More delays sought in Freeman High school shooting case


SPOKANE, Wash. -- After a week of emotional testimony, Judge Michael Price ruled Tuesday that the admitted Freeman High School shooter should be tried as an adult. Caleb Sharpe was 15-years-old when he fatally shot one classmate, wounded three others, and rocked his entire community.

Judge Price spoke for almost an hour before revealing his decision. Had he decided to try Sharpe as a juvenile, Sharpe would have been released by the time he turned 21-years-old. Sharpe is charged with one count of first-degree murder, three counts of attempted murder and 51 counts of second-degree assault for the September 2017 attack.

One courtroom was not enough for Tuesday's hearing. An overflow courtroom had to be utilized.

Judge Price told the court he's heard things "most can't even imagine" during his time on the bench, but this still shocked him.

"I didn't know about all the planning and details that went into the attack on Freeman High School students," he said. " Mr. Sharpe drew a map of the Freeman campus and planned what route he would take to get in and up to the hallway where he knew, there would potentially be hundreds of students gathering that day."

Prosecutors say the fact that the AR-15 Sharpe brought with him jammed, can only be described as "miraculous." The judge said had it not, there would have likely have been dozens more hurt, or worse.

Judge Price said the weapons Sharpe used were not "carelessly" left out at his home. He said Sharpe was "somehow" able to gain access to the AR-15 and another weapon. He loaded the guns and ammunition into his golf bag. The judge made note of the fact that Sharpe also told detectives despite thinking about the school shooting for up to two years prior, it wasn't until the hours before that he decided to do it for certain.

"On the day before the shooting, his final determining factor was a coin toss to decide if his classmates would live or die," the judge said.

The judge considered multiple factors in his ruling including Sharpe's likelihood to re-offend. He told the court he was troubled that no one could assure him that Sharpe wouldn't spend his time in juvenile detention planning another attack.

In the moments prior to announcing his decision, Judge Price told the Freeman community he is so sorry for their pain.

"The fear and anxiety of these students is so extreme," he said. "Clearly, you all continue to grieve. It is not unreasonable to expect that these events will haunt the victims for the rest of their lives."

KHQ asked defense attorney Bevan Maxey to comment on the repeated testimony about Caleb Sharpe's lack of remorse.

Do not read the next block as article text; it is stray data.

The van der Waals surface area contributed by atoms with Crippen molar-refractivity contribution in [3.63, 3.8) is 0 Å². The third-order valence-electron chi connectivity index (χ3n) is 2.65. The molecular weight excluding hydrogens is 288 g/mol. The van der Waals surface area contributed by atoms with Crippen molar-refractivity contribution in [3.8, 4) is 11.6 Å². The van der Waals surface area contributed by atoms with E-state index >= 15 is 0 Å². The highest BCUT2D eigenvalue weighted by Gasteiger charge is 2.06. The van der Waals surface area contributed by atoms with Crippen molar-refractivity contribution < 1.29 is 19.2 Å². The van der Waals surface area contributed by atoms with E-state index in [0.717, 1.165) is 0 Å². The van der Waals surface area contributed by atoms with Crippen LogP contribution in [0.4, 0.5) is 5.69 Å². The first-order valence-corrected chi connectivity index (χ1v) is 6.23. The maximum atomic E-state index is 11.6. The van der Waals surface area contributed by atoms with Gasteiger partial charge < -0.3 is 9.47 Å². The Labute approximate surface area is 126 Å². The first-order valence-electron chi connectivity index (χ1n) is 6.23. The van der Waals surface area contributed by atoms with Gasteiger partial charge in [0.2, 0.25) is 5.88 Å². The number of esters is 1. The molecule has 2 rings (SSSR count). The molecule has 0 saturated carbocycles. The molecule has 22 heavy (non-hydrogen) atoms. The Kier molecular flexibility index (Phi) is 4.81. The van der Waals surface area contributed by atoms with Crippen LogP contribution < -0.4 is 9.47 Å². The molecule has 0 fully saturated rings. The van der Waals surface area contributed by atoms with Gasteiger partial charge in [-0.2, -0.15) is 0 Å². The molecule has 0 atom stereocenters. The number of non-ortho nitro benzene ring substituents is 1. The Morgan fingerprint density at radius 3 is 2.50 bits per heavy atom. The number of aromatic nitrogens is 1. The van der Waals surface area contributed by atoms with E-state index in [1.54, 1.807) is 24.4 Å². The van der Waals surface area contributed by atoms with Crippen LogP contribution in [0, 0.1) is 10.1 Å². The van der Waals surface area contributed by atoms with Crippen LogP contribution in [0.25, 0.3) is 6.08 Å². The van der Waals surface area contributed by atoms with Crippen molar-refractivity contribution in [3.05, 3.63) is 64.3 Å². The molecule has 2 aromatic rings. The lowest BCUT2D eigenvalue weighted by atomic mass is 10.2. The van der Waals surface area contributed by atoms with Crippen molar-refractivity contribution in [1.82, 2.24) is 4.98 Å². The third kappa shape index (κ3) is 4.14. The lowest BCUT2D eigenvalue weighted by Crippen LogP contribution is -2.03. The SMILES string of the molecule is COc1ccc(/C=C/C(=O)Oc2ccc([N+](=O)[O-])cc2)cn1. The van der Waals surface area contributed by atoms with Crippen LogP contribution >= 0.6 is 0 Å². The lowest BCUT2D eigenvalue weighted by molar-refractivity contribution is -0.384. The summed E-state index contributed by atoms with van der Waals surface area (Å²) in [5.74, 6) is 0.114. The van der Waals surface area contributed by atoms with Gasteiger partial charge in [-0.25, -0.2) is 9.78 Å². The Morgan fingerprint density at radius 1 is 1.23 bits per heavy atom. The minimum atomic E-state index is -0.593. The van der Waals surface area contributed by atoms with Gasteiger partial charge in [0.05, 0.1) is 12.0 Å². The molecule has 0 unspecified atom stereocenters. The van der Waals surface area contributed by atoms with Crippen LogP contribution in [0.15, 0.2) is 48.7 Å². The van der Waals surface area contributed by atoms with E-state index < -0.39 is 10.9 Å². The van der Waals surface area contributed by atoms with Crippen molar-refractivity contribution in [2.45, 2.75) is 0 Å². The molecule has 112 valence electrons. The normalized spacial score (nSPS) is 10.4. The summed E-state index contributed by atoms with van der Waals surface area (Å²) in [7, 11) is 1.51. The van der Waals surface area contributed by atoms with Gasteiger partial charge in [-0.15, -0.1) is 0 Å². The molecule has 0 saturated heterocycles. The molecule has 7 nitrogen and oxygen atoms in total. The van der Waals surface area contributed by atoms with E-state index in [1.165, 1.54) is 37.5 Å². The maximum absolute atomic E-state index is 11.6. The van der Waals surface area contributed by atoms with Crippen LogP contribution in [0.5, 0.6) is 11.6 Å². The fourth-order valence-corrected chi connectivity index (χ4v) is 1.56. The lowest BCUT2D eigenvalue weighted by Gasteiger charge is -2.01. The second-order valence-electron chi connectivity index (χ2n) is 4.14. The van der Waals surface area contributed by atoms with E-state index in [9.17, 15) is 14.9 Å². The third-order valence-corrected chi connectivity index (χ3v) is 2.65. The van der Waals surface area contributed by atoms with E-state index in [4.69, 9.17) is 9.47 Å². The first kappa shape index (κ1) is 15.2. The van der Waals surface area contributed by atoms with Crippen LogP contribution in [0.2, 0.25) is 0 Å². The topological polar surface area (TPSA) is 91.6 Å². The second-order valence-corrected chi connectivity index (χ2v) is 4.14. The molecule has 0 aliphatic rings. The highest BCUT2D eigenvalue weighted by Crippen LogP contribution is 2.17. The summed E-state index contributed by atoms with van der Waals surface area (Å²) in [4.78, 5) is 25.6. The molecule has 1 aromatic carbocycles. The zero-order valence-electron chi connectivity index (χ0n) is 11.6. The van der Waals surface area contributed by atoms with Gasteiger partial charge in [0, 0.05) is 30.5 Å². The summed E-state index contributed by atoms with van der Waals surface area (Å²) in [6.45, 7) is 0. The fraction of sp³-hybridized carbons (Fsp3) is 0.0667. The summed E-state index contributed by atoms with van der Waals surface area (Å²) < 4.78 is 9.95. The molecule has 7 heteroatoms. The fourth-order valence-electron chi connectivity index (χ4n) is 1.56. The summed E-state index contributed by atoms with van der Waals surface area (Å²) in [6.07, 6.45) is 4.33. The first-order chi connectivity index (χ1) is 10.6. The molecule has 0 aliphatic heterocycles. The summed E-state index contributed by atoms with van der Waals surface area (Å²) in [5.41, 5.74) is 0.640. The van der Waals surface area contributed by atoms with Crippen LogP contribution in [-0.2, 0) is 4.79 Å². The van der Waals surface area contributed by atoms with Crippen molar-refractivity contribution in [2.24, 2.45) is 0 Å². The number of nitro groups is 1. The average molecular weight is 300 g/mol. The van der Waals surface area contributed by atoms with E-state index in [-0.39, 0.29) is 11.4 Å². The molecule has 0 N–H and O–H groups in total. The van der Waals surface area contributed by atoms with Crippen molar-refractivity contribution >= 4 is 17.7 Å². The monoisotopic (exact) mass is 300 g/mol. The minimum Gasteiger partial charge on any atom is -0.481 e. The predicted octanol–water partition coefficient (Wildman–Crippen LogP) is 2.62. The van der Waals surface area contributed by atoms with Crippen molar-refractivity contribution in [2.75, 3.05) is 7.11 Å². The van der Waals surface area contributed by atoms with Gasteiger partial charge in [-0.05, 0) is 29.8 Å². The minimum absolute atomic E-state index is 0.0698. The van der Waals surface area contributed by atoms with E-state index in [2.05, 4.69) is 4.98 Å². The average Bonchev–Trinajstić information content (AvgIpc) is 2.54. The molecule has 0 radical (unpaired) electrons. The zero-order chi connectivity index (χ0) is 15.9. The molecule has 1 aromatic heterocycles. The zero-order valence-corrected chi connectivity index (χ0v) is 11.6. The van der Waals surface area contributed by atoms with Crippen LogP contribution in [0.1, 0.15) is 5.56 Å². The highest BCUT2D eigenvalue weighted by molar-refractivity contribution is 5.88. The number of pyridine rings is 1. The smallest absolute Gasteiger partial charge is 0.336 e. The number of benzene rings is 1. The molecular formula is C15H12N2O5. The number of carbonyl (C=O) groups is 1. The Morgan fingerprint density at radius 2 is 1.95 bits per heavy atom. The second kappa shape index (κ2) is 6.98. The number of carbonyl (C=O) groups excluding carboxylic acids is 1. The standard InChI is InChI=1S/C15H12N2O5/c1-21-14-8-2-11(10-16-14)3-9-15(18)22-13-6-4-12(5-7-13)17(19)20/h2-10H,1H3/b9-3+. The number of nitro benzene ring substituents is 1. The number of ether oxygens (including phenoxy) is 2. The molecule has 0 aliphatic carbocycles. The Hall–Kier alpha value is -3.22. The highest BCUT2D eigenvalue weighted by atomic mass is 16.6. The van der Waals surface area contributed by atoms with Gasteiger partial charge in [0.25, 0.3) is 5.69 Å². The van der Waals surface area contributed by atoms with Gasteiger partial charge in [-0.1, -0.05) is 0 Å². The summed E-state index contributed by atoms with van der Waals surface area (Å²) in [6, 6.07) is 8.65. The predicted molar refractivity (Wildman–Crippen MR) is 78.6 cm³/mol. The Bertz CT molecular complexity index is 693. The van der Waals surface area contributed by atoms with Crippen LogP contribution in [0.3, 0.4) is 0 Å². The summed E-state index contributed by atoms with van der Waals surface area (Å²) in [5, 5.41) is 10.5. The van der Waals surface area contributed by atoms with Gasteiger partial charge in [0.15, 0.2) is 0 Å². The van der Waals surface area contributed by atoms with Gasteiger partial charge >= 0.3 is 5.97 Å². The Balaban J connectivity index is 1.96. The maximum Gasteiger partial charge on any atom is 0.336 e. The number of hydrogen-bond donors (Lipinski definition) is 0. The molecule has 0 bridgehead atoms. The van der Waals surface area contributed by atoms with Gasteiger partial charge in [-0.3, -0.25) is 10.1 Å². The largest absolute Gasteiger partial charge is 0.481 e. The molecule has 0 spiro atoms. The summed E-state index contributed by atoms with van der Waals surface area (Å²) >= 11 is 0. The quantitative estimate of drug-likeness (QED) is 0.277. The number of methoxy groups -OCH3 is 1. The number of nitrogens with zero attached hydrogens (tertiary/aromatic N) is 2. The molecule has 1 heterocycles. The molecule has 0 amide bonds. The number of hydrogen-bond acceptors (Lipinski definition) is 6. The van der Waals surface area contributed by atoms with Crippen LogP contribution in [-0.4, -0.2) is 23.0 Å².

"I do know there is a significant amount of remorse," he said. "I would like to talk about where he is now rather than where he was. He has grown."

Sharpe will now have an arraignment in adult court in the coming weeks. A trial date has not yet been set.

Previous Coverage:

SPOKANE, Wash. - After days of testimony, a judge has finally decided that admitted Freeman High School shooter, Caleb Sharpe, will be tried as a an adult. 

The decision came on Tuesday, July 23, after people poured into the overflow courtroom.

This is an ongoing story and will be updated as more information becomes available. 

Previous Coverage:

SPOKANE, Wash. - The question of whether the accused Freeman High School shooter will be tried as an adult or a juvenile will finally be answered after days of emotional testimony.

On Tuesday, July 23, by 1:30 pm, the next direction of the case will be clear. A judge will decide if Caleb Sharpe, who is now 17, will be tried as a juvenile or an adult. 

If the judge decides Sharpe will be tried as a juvenile, he will be out in four years without any mandatory supervision. It's something prosecutors say could jeopardize the entire community. 

There's one thing both prosecutors and defense attorney's agree on; What happened at Freeman High School on the morning of September 13, 2017, was as awful as it gets. 

In closing arguments, defense attorney Bevan Maxey told the judge that he believes "everyone involved is hurting."

However, prosecutors have maintained Sharpe has displayed no remorse. They say he meticulously planned this school shooting for as long as two years. 

Maxey reminded the judge of his expert's findings, that Sharpe may have suffered from a brain injury. Maxey told the court their findings indicate Sharpe was incredibly immature with an undeveloped sense of responsibility.

Prosecutors see it much differently. They say Sharpe, who was less than four weeks shy of turning 16 at the time of the shooting, committed an adult act that should come with adult consequences. 

The judge told the court he's been weighing his decision heavily since last week, even spending his off time considering it. 

KHQ will have the details when that decision is made tomorrow.